The worldwide lockdown meant that people like myself who had been working in the tourism sector had no work to do and were forced to stay at home. The lockdown brought an abrupt halt to the daily lives of many people. With all this time in our hands, it seemed like there were many things we could do. I chose to go back to my hometown to create my own lockdown adventure.
After the lockdown was announced in Nepal, I returned to my hometown in Solukhumbu Dudhkunda municipality 2, Tumbuk. When I got back, I was determined to not waste time just by staying at home and browsing the internet and instead wanted to something productive. Being back at home, I saw that the shrines on the rocks in our village that had very high historical and cultural significance for Buddhist pilgrims, needed to be cleaned and preserved. Dozens of shrines in the village had been buried under mud or under a pile of dried leaves and had scriptures that were becoming illegible. I felt that it was the responsibility of youths like me to protect and preserve heritage sites of such importance. I then decided that I should spend lockdown time by cleaning and preserving these shrines.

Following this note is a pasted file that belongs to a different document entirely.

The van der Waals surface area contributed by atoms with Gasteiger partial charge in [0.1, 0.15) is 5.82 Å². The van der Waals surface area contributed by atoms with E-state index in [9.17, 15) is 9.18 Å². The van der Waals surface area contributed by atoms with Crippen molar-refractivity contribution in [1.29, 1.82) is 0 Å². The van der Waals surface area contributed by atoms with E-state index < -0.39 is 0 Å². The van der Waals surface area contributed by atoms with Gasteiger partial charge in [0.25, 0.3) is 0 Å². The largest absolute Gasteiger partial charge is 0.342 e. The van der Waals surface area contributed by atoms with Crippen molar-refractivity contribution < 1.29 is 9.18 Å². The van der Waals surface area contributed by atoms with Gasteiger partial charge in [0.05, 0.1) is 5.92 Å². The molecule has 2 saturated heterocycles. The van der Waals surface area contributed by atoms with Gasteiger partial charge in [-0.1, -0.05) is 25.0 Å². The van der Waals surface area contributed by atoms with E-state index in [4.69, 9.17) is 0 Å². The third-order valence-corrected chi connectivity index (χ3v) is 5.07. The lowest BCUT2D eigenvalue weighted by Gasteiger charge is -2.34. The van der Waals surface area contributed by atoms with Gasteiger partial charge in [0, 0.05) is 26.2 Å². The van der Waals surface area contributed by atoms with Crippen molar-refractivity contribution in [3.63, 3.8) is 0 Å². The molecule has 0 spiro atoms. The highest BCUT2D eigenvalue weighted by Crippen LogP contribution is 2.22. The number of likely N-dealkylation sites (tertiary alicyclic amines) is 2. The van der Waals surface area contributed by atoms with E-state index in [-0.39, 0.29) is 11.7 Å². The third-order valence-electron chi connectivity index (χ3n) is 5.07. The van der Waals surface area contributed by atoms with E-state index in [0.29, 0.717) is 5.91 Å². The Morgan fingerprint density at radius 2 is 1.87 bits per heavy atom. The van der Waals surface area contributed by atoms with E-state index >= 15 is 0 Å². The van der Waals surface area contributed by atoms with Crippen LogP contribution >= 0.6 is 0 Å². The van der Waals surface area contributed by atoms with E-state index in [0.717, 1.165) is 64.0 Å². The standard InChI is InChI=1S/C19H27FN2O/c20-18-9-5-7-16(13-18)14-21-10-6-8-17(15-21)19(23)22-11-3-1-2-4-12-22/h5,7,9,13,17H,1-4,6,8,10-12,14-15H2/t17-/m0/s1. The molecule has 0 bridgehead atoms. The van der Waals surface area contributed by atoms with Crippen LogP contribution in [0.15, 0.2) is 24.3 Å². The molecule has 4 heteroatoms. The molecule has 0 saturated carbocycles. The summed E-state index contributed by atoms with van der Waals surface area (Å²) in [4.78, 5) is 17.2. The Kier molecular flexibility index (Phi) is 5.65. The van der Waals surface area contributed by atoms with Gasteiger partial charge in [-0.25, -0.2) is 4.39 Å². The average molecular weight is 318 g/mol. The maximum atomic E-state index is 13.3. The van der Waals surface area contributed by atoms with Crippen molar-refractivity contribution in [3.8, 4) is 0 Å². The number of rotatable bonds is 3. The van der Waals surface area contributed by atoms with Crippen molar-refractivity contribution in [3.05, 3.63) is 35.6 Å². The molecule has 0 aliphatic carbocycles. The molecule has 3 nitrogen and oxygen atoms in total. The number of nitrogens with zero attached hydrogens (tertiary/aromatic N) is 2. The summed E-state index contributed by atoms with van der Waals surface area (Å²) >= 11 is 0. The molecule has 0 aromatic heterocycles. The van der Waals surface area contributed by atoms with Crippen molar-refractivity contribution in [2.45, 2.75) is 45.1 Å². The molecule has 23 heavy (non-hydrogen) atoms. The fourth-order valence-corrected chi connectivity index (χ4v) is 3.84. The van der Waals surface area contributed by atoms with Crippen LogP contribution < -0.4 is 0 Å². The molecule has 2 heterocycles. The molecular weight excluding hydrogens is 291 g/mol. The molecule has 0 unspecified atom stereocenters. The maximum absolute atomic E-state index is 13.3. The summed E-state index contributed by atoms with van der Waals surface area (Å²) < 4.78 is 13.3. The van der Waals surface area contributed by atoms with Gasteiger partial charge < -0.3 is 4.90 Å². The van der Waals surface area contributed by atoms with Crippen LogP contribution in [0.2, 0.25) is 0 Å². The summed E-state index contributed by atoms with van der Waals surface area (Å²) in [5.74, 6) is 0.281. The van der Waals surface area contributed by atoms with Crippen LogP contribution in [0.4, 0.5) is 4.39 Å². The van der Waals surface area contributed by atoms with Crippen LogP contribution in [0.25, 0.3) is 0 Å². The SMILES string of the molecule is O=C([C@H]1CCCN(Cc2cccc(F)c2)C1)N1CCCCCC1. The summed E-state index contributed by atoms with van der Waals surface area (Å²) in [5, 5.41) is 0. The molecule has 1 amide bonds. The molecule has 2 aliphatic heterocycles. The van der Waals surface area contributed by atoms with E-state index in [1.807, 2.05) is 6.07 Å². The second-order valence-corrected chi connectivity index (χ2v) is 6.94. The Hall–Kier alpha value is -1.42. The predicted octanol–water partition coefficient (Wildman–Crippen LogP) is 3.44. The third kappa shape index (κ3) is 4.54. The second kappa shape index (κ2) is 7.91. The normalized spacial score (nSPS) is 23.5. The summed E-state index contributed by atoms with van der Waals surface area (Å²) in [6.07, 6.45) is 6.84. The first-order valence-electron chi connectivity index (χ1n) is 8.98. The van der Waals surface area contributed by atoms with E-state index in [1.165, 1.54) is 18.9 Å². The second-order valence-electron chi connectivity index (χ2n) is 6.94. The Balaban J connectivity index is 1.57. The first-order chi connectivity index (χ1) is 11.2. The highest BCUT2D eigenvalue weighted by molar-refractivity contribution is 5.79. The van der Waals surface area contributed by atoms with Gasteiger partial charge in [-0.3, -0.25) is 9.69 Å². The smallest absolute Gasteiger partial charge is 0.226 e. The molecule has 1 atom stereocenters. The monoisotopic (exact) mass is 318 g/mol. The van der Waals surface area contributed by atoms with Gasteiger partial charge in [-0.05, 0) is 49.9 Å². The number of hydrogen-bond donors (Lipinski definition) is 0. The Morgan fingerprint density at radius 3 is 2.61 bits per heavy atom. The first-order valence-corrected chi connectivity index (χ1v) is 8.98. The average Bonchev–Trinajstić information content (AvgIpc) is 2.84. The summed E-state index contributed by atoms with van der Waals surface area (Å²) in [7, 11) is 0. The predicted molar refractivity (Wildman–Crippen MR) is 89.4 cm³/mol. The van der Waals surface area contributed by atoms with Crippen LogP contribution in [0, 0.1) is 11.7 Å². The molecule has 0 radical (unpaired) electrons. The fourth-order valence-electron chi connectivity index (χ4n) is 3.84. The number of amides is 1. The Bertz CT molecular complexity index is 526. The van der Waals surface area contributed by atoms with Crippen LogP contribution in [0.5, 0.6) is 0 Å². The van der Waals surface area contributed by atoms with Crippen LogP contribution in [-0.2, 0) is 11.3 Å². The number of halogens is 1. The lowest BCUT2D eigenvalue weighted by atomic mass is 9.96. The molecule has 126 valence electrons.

I shared my plan with a friend Ningma Tenzi Lama who then also agreed to support me in my project. The two of us began work. Luckily, we also received immense support from our village. Those in the village who had time helped us physically with the preservation work while those who didn’t have the time supported us financially. We also received moral and financial support from villagers living abroad. In this way, the project that the two us had started got a big boost.We are incredibly grateful to all the support we have received for the project.
We are now into over 70 days of lockdown. In this time, we have completed the cleaning of selected significant shrines in Salabesi, Tumbuk and Tactor located in Dudhkunda municipality 2 and are in the process of making the scriptures on the rocks legible.
The lockdown came as an opportunity for me to complete my plan that had been in the works for many years. I feel that the completion of this project will give a new look to the village and will help preserve the shrines that our ancestors had put hard work into building hundreds of years ago. I firmly believe that if youths can help protect and preserve important cultural sites like these, they will be preserved for future generations to see, attract more foreign visitors and as a result help in the socioeconomic development of the entire village.
Tshering Dorji Sherpa is a trekking guide at Royal Mountain Travel. His story is a great inspiration for youth across the country to take an interest in cultural preservation and help preserve it, where possible.
This version has been translated from an article published on Fonij (Federation of Nepalese Indigenous Journalists) News. You can find the link here:
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